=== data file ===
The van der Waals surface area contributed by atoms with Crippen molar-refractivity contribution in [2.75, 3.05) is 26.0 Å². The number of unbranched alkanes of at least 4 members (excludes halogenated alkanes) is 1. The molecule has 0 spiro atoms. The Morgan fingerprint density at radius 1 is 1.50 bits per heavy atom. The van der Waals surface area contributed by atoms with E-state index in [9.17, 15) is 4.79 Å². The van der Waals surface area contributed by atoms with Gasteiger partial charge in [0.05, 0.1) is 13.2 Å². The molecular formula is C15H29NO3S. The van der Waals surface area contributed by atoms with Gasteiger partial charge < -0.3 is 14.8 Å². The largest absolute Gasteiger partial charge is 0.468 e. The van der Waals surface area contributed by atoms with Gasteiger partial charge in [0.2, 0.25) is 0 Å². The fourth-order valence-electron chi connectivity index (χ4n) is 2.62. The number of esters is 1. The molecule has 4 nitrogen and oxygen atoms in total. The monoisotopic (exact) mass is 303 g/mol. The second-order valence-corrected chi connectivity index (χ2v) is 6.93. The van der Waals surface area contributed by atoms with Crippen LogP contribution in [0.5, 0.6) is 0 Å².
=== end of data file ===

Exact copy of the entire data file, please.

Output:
The van der Waals surface area contributed by atoms with Crippen molar-refractivity contribution in [2.75, 3.05) is 26.0 Å². The number of unbranched alkanes of at least 4 members (excludes halogenated alkanes) is 1. The molecule has 0 spiro atoms. The Morgan fingerprint density at radius 1 is 1.50 bits per heavy atom. The van der Waals surface area contributed by atoms with E-state index in [9.17, 15) is 4.79 Å². The van der Waals surface area contributed by atoms with Gasteiger partial charge in [0.05, 0.1) is 13.2 Å². The molecular formula is C15H29NO3S. The van der Waals surface area contributed by atoms with Gasteiger partial charge < -0.3 is 14.8 Å². The largest absolute Gasteiger partial charge is 0.468 e. The van der Waals surface area contributed by atoms with Gasteiger partial charge in [0.2, 0.25) is 0 Å². The fourth-order valence-electron chi connectivity index (χ4n) is 2.62. The number of esters is 1. The molecule has 4 nitrogen and oxygen atoms in total. The monoisotopic (exact) mass is 303 g/mol. The second-order valence-corrected chi connectivity index (χ2v) is 6.93. The van der Waals surface area contributed by atoms with Crippen LogP contribution in [0.5, 0.6) is 0 Å².